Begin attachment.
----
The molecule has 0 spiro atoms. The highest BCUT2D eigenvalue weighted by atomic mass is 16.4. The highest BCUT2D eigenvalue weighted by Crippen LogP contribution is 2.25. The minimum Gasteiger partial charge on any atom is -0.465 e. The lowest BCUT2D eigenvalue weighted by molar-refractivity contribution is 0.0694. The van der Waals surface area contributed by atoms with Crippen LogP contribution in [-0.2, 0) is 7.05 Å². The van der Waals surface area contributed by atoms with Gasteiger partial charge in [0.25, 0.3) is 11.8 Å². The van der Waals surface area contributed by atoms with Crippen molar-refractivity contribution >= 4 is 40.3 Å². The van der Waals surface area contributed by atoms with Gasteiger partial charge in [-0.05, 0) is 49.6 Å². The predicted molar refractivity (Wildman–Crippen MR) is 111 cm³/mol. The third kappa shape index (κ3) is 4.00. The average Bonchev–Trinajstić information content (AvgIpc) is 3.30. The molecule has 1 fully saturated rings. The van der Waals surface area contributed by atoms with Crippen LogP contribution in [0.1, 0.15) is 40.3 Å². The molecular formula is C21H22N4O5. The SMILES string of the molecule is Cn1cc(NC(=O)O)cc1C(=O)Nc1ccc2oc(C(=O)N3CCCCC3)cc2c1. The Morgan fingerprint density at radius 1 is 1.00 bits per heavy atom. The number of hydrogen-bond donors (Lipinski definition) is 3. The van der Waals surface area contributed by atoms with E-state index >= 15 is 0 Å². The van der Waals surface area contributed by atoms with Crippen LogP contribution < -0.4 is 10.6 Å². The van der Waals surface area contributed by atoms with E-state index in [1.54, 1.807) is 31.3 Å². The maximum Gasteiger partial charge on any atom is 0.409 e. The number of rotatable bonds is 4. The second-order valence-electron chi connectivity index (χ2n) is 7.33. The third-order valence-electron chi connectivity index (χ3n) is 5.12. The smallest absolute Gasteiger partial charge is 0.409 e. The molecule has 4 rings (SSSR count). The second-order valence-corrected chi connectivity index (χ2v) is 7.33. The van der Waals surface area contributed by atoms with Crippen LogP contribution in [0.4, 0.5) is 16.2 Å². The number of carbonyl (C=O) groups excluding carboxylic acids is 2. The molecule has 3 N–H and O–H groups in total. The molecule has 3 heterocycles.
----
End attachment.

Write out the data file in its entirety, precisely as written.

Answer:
The molecule has 0 spiro atoms. The highest BCUT2D eigenvalue weighted by atomic mass is 16.4. The highest BCUT2D eigenvalue weighted by Crippen LogP contribution is 2.25. The minimum Gasteiger partial charge on any atom is -0.465 e. The lowest BCUT2D eigenvalue weighted by molar-refractivity contribution is 0.0694. The van der Waals surface area contributed by atoms with Crippen LogP contribution in [-0.2, 0) is 7.05 Å². The van der Waals surface area contributed by atoms with Gasteiger partial charge in [0.25, 0.3) is 11.8 Å². The van der Waals surface area contributed by atoms with Crippen molar-refractivity contribution >= 4 is 40.3 Å². The van der Waals surface area contributed by atoms with Gasteiger partial charge in [-0.05, 0) is 49.6 Å². The predicted molar refractivity (Wildman–Crippen MR) is 111 cm³/mol. The third kappa shape index (κ3) is 4.00. The average Bonchev–Trinajstić information content (AvgIpc) is 3.30. The molecule has 1 fully saturated rings. The van der Waals surface area contributed by atoms with Crippen LogP contribution in [0.1, 0.15) is 40.3 Å². The molecular formula is C21H22N4O5. The SMILES string of the molecule is Cn1cc(NC(=O)O)cc1C(=O)Nc1ccc2oc(C(=O)N3CCCCC3)cc2c1. The Morgan fingerprint density at radius 1 is 1.00 bits per heavy atom. The number of hydrogen-bond donors (Lipinski definition) is 3. The van der Waals surface area contributed by atoms with E-state index >= 15 is 0 Å². The van der Waals surface area contributed by atoms with Crippen LogP contribution < -0.4 is 10.6 Å². The van der Waals surface area contributed by atoms with E-state index in [1.54, 1.807) is 31.3 Å². The maximum Gasteiger partial charge on any atom is 0.409 e. The number of rotatable bonds is 4. The second-order valence-electron chi connectivity index (χ2n) is 7.33. The third-order valence-electron chi connectivity index (χ3n) is 5.12. The smallest absolute Gasteiger partial charge is 0.409 e. The molecule has 4 rings (SSSR count). The second-order valence-corrected chi connectivity index (χ2v) is 7.33. The van der Waals surface area contributed by atoms with Crippen LogP contribution in [0.4, 0.5) is 16.2 Å². The number of carbonyl (C=O) groups excluding carboxylic acids is 2. The molecule has 3 N–H and O–H groups in total. The molecule has 3 heterocycles.